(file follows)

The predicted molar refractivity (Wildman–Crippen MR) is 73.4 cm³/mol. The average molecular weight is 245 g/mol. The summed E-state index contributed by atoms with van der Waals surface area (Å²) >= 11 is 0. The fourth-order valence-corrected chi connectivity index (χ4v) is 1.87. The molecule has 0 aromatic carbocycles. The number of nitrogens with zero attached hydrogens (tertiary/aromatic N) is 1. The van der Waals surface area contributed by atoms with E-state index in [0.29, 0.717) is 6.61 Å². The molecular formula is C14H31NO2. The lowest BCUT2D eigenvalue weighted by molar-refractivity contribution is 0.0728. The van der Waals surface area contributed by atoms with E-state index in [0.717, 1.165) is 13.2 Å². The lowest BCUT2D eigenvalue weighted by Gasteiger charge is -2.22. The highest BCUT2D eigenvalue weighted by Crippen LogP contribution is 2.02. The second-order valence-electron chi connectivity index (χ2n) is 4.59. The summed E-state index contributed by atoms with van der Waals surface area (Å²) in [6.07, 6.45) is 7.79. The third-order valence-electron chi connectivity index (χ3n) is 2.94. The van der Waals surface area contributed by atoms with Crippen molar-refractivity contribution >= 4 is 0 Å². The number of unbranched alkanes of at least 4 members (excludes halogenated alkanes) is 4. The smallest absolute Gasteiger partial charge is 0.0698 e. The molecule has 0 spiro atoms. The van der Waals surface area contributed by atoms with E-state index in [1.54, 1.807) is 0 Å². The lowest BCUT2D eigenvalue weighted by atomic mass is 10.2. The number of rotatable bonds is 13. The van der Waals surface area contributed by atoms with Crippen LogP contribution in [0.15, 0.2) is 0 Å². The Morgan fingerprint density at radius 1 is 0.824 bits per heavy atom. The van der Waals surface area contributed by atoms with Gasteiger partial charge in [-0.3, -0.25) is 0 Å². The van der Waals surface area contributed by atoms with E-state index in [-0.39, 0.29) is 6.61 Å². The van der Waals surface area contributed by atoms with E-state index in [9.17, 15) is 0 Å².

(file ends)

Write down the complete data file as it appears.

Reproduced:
The predicted molar refractivity (Wildman–Crippen MR) is 73.4 cm³/mol. The average molecular weight is 245 g/mol. The summed E-state index contributed by atoms with van der Waals surface area (Å²) >= 11 is 0. The fourth-order valence-corrected chi connectivity index (χ4v) is 1.87. The molecule has 0 aromatic carbocycles. The number of nitrogens with zero attached hydrogens (tertiary/aromatic N) is 1. The van der Waals surface area contributed by atoms with E-state index in [0.29, 0.717) is 6.61 Å². The molecular formula is C14H31NO2. The lowest BCUT2D eigenvalue weighted by molar-refractivity contribution is 0.0728. The van der Waals surface area contributed by atoms with E-state index in [0.717, 1.165) is 13.2 Å². The lowest BCUT2D eigenvalue weighted by Gasteiger charge is -2.22. The highest BCUT2D eigenvalue weighted by Crippen LogP contribution is 2.02. The second-order valence-electron chi connectivity index (χ2n) is 4.59. The summed E-state index contributed by atoms with van der Waals surface area (Å²) in [6.07, 6.45) is 7.79. The third-order valence-electron chi connectivity index (χ3n) is 2.94. The van der Waals surface area contributed by atoms with Crippen molar-refractivity contribution >= 4 is 0 Å². The number of unbranched alkanes of at least 4 members (excludes halogenated alkanes) is 4. The smallest absolute Gasteiger partial charge is 0.0698 e. The molecule has 0 spiro atoms. The van der Waals surface area contributed by atoms with E-state index in [1.54, 1.807) is 0 Å². The lowest BCUT2D eigenvalue weighted by atomic mass is 10.2. The number of rotatable bonds is 13. The van der Waals surface area contributed by atoms with Crippen LogP contribution in [0.15, 0.2) is 0 Å². The Morgan fingerprint density at radius 1 is 0.824 bits per heavy atom. The van der Waals surface area contributed by atoms with Gasteiger partial charge in [-0.3, -0.25) is 0 Å². The van der Waals surface area contributed by atoms with E-state index in [-0.39, 0.29) is 6.61 Å². The van der Waals surface area contributed by atoms with E-state index in [9.17, 15) is 0 Å².